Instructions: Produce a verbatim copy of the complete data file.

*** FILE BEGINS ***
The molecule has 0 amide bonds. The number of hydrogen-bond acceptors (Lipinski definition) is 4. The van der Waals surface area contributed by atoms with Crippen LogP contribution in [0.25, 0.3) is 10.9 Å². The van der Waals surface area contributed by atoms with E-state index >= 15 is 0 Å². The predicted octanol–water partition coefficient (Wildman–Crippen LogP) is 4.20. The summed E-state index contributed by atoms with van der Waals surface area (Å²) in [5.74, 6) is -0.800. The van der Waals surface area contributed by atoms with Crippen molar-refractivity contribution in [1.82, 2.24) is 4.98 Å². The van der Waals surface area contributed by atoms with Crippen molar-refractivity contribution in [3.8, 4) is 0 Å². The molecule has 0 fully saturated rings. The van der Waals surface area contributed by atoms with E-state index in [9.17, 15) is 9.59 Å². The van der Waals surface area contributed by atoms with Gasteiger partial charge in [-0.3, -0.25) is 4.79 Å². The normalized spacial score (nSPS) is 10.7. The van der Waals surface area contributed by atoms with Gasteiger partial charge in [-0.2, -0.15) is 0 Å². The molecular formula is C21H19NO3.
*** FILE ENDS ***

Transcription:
The molecule has 0 amide bonds. The number of hydrogen-bond acceptors (Lipinski definition) is 4. The van der Waals surface area contributed by atoms with Crippen LogP contribution in [0.25, 0.3) is 10.9 Å². The van der Waals surface area contributed by atoms with E-state index >= 15 is 0 Å². The predicted octanol–water partition coefficient (Wildman–Crippen LogP) is 4.20. The summed E-state index contributed by atoms with van der Waals surface area (Å²) in [5.74, 6) is -0.800. The van der Waals surface area contributed by atoms with Crippen molar-refractivity contribution in [1.82, 2.24) is 4.98 Å². The van der Waals surface area contributed by atoms with Crippen molar-refractivity contribution in [3.8, 4) is 0 Å². The molecule has 0 fully saturated rings. The van der Waals surface area contributed by atoms with E-state index in [9.17, 15) is 9.59 Å². The van der Waals surface area contributed by atoms with Gasteiger partial charge in [-0.3, -0.25) is 4.79 Å². The normalized spacial score (nSPS) is 10.7. The van der Waals surface area contributed by atoms with Gasteiger partial charge in [-0.2, -0.15) is 0 Å². The molecular formula is C21H19NO3.